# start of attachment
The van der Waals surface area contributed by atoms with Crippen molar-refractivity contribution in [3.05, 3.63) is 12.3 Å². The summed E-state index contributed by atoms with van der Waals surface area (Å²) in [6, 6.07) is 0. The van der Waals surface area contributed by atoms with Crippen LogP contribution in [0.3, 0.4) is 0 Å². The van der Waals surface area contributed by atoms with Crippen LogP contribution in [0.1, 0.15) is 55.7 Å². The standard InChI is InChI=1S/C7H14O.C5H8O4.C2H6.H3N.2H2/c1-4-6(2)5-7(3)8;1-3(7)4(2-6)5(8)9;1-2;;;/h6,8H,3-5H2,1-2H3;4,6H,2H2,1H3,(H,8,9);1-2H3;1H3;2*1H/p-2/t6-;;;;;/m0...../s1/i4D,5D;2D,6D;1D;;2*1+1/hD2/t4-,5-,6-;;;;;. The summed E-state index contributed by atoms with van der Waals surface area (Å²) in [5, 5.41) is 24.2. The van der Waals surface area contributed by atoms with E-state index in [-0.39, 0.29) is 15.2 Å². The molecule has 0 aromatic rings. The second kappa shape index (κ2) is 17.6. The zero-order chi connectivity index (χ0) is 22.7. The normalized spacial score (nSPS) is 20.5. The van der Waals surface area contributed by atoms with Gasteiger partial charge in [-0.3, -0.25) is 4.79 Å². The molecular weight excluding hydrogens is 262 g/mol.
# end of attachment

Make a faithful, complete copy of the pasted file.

The van der Waals surface area contributed by atoms with Crippen molar-refractivity contribution in [3.05, 3.63) is 12.3 Å². The summed E-state index contributed by atoms with van der Waals surface area (Å²) in [6, 6.07) is 0. The van der Waals surface area contributed by atoms with Crippen LogP contribution in [0.3, 0.4) is 0 Å². The van der Waals surface area contributed by atoms with Crippen LogP contribution in [0.1, 0.15) is 55.7 Å². The standard InChI is InChI=1S/C7H14O.C5H8O4.C2H6.H3N.2H2/c1-4-6(2)5-7(3)8;1-3(7)4(2-6)5(8)9;1-2;;;/h6,8H,3-5H2,1-2H3;4,6H,2H2,1H3,(H,8,9);1-2H3;1H3;2*1H/p-2/t6-;;;;;/m0...../s1/i4D,5D;2D,6D;1D;;2*1+1/hD2/t4-,5-,6-;;;;;. The summed E-state index contributed by atoms with van der Waals surface area (Å²) in [5, 5.41) is 24.2. The van der Waals surface area contributed by atoms with E-state index in [-0.39, 0.29) is 15.2 Å². The molecule has 0 aromatic rings. The second kappa shape index (κ2) is 17.6. The zero-order chi connectivity index (χ0) is 22.7. The normalized spacial score (nSPS) is 20.5. The van der Waals surface area contributed by atoms with Gasteiger partial charge in [-0.3, -0.25) is 4.79 Å². The molecular weight excluding hydrogens is 262 g/mol.